Students create hoops-playing robotPublished 6:14pm Tuesday, February 7, 2012
Many of the students in Niles High School’s robotics club don’t have the skills to excel on a basketball court.
But they know how to build a robot that can.
And while the club’s latest creation won’t be replacing Lebron James anytime soon, the robot is being designed to nail an open jump shot with surprising accuracy.
“It will be interesting and a challenge to get this thing working,” said Niles sophomore Orion Tweedy.
As ‘real world’ as it gets
The Niles Robotics Club is one of thousands of clubs across the nation competing in the FIRST Robotics Competition’s (FRC) game “Rebound Rumble.” The goal for each team is to build a robot capable of making as many baskets as possible within an allotted time, among other things.
FRC revealed the game to the world in January, giving each team six weeks to create the robot. The teams’ robots will compete against each other next month to see who advances to the FRC World Championships.
One of the competitions will take place March 23-24 at Niles High School.
Robotics club coach Wayne Borr said the competition is about as “real world” as it gets.
“We basically have six weeks to create a $6,000 robot,” he said. “There are no directions, there are no instructions. They give you two big bins of robotics components, you watch a two-minute animated video showing what the challenge is and then it’s up to you.”
Playing the role
The robotics club has about 18 students, most from Niles High School. All play their own role on the team, which meets every night after school like any other school team.
Sophomore Alexis Morrison is handling the team’s social networking duties, like the Facebook page, Twitter account and blog.
“It is fun because you get to be silly. I like to post random things like ‘guess what our robot can move like three inches — yay! Accomplishment!’” Morrison said.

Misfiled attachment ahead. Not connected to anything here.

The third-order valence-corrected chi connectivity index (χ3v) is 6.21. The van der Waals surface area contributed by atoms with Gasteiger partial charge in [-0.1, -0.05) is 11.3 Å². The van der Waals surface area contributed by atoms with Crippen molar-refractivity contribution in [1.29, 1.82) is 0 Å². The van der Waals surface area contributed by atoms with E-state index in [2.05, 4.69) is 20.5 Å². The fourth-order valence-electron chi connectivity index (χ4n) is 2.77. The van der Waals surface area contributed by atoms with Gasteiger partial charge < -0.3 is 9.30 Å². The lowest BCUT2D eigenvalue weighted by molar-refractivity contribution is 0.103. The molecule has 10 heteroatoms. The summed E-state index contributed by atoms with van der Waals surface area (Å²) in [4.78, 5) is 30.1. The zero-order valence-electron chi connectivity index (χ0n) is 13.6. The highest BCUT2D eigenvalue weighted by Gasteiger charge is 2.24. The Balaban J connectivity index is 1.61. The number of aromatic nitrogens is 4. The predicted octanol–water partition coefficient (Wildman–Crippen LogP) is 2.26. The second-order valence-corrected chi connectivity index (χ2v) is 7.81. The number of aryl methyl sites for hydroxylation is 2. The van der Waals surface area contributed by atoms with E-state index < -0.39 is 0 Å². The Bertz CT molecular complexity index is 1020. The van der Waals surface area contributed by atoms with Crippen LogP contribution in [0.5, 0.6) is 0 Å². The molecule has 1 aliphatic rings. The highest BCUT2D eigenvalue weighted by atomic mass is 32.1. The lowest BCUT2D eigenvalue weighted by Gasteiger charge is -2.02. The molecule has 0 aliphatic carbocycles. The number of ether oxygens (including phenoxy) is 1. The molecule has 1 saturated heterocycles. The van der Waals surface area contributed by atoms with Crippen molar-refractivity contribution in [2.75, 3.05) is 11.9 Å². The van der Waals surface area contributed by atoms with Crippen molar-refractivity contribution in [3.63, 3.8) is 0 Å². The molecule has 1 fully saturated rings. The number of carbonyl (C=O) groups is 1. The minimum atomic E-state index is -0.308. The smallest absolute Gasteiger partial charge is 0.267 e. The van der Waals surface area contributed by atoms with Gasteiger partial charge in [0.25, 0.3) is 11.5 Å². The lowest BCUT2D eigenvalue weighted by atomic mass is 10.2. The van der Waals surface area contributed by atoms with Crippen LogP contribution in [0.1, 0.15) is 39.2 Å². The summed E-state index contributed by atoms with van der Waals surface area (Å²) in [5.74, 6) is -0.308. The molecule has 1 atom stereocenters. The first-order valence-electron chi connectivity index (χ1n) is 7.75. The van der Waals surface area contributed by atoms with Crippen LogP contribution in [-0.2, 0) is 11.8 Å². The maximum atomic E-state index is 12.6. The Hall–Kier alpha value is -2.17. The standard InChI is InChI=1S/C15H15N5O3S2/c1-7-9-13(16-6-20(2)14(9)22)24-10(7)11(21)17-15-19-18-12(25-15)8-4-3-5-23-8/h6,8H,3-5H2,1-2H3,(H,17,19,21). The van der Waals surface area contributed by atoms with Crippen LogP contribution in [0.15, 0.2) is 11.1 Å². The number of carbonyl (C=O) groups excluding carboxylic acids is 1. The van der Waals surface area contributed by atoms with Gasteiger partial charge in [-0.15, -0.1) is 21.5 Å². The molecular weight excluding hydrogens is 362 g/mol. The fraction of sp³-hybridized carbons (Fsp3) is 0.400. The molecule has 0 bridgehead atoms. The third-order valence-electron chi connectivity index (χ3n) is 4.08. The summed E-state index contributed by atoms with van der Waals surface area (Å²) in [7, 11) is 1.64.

When Morrison first learned of the project she was skeptical. She has since changed her outlook.
“Us doing what major companies do in like six weeks is amazing,” she said. “I am so proud of our hardware and our software and how they can communicate this well and get our robot working.”
Senior Jon Hollister, a home school student, is the head of the team’s software department. His main duty is to write the computer code that will program the robot to perform.
The most challenging part for him has been learning how to be a good leader.
“There have been a couple nights when people have gotten agitated when something isn’t going just right and its’ been interesting trying to diffuse the issues,” he said.
There is group of students designing T-shirts, brochures and buttons for the club and another devoted to creating and running the club’s website, nilesroboticsteam.com.
Members of the club’s business team are in charge of getting sponsors and the hardware team takes the lead in designing and constructing the robot.
Just like a football team, all the parts have to work together to make the team successful.
“It is kind of a super team for Niles High School because it has something for everybody,” Borr said. “If you don’t like building the robot, you can do the business side or the website. There are a lot of options.”